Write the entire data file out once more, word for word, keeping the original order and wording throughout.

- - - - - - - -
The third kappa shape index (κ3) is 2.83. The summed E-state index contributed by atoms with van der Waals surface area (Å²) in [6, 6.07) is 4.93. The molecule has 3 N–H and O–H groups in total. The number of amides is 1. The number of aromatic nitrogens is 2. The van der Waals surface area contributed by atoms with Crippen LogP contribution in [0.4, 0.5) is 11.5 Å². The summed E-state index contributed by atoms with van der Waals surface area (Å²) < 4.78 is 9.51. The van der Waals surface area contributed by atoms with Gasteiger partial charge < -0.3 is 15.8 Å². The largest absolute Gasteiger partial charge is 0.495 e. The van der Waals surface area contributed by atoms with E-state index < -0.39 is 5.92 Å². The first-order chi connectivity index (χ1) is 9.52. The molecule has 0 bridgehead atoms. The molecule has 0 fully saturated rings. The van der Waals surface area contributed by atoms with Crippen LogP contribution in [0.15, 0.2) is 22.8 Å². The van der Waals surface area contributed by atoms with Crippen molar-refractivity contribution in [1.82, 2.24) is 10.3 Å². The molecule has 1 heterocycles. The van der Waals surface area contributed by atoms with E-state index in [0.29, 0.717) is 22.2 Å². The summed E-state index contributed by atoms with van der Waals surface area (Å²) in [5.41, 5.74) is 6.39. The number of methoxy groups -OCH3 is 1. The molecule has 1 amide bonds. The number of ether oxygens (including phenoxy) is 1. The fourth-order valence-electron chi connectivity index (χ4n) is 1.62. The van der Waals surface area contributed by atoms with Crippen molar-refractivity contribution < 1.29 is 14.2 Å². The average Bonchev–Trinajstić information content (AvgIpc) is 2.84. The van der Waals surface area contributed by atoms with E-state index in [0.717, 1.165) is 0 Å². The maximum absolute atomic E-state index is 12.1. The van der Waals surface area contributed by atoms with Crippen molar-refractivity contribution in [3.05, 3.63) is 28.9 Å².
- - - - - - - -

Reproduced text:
The third kappa shape index (κ3) is 2.83. The summed E-state index contributed by atoms with van der Waals surface area (Å²) in [6, 6.07) is 4.93. The molecule has 3 N–H and O–H groups in total. The number of amides is 1. The number of aromatic nitrogens is 2. The van der Waals surface area contributed by atoms with Crippen LogP contribution in [0.4, 0.5) is 11.5 Å². The summed E-state index contributed by atoms with van der Waals surface area (Å²) < 4.78 is 9.51. The van der Waals surface area contributed by atoms with Gasteiger partial charge < -0.3 is 15.8 Å². The largest absolute Gasteiger partial charge is 0.495 e. The van der Waals surface area contributed by atoms with E-state index < -0.39 is 5.92 Å². The first-order chi connectivity index (χ1) is 9.52. The molecule has 0 bridgehead atoms. The molecule has 0 fully saturated rings. The van der Waals surface area contributed by atoms with Crippen LogP contribution in [0.15, 0.2) is 22.8 Å². The van der Waals surface area contributed by atoms with Crippen molar-refractivity contribution in [1.82, 2.24) is 10.3 Å². The molecule has 1 heterocycles. The van der Waals surface area contributed by atoms with E-state index in [0.29, 0.717) is 22.2 Å². The summed E-state index contributed by atoms with van der Waals surface area (Å²) in [5.41, 5.74) is 6.39. The number of methoxy groups -OCH3 is 1. The molecule has 1 amide bonds. The number of ether oxygens (including phenoxy) is 1. The fourth-order valence-electron chi connectivity index (χ4n) is 1.62. The van der Waals surface area contributed by atoms with Crippen molar-refractivity contribution < 1.29 is 14.2 Å². The average Bonchev–Trinajstić information content (AvgIpc) is 2.84. The van der Waals surface area contributed by atoms with E-state index in [0.717, 1.165) is 0 Å². The maximum absolute atomic E-state index is 12.1. The van der Waals surface area contributed by atoms with Crippen molar-refractivity contribution in [3.05, 3.63) is 28.9 Å².